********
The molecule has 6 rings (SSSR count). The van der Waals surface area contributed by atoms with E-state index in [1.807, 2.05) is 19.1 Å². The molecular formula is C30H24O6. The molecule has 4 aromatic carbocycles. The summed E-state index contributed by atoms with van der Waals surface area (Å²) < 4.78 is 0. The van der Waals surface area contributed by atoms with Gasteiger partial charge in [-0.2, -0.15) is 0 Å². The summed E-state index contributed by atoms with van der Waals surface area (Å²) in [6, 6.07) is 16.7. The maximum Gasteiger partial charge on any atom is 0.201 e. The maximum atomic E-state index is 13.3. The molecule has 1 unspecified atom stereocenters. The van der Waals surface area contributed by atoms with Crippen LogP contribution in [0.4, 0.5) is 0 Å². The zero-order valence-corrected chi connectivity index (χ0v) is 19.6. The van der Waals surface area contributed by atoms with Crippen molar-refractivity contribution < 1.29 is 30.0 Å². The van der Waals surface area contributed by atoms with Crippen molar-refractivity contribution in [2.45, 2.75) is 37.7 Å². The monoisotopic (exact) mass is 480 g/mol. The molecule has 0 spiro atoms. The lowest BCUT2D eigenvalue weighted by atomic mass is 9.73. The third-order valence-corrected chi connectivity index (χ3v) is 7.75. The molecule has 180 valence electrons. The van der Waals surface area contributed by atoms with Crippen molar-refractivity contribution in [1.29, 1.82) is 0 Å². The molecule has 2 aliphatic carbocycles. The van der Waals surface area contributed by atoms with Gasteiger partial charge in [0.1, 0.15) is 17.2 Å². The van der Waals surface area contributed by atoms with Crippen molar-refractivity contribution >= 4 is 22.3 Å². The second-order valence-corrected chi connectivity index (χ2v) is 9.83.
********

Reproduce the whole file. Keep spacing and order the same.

The molecule has 6 rings (SSSR count). The van der Waals surface area contributed by atoms with E-state index in [1.807, 2.05) is 19.1 Å². The molecular formula is C30H24O6. The molecule has 4 aromatic carbocycles. The summed E-state index contributed by atoms with van der Waals surface area (Å²) < 4.78 is 0. The van der Waals surface area contributed by atoms with Gasteiger partial charge in [-0.2, -0.15) is 0 Å². The summed E-state index contributed by atoms with van der Waals surface area (Å²) in [6, 6.07) is 16.7. The maximum Gasteiger partial charge on any atom is 0.201 e. The maximum atomic E-state index is 13.3. The molecule has 1 unspecified atom stereocenters. The van der Waals surface area contributed by atoms with Crippen LogP contribution in [0.4, 0.5) is 0 Å². The zero-order valence-corrected chi connectivity index (χ0v) is 19.6. The van der Waals surface area contributed by atoms with Crippen molar-refractivity contribution < 1.29 is 30.0 Å². The van der Waals surface area contributed by atoms with Crippen molar-refractivity contribution in [2.45, 2.75) is 37.7 Å². The monoisotopic (exact) mass is 480 g/mol. The molecule has 0 spiro atoms. The lowest BCUT2D eigenvalue weighted by atomic mass is 9.73. The third-order valence-corrected chi connectivity index (χ3v) is 7.75. The molecule has 180 valence electrons. The van der Waals surface area contributed by atoms with Crippen molar-refractivity contribution in [1.29, 1.82) is 0 Å². The molecule has 2 aliphatic carbocycles. The van der Waals surface area contributed by atoms with Gasteiger partial charge in [0.1, 0.15) is 17.2 Å². The van der Waals surface area contributed by atoms with Crippen molar-refractivity contribution >= 4 is 22.3 Å². The second-order valence-corrected chi connectivity index (χ2v) is 9.83.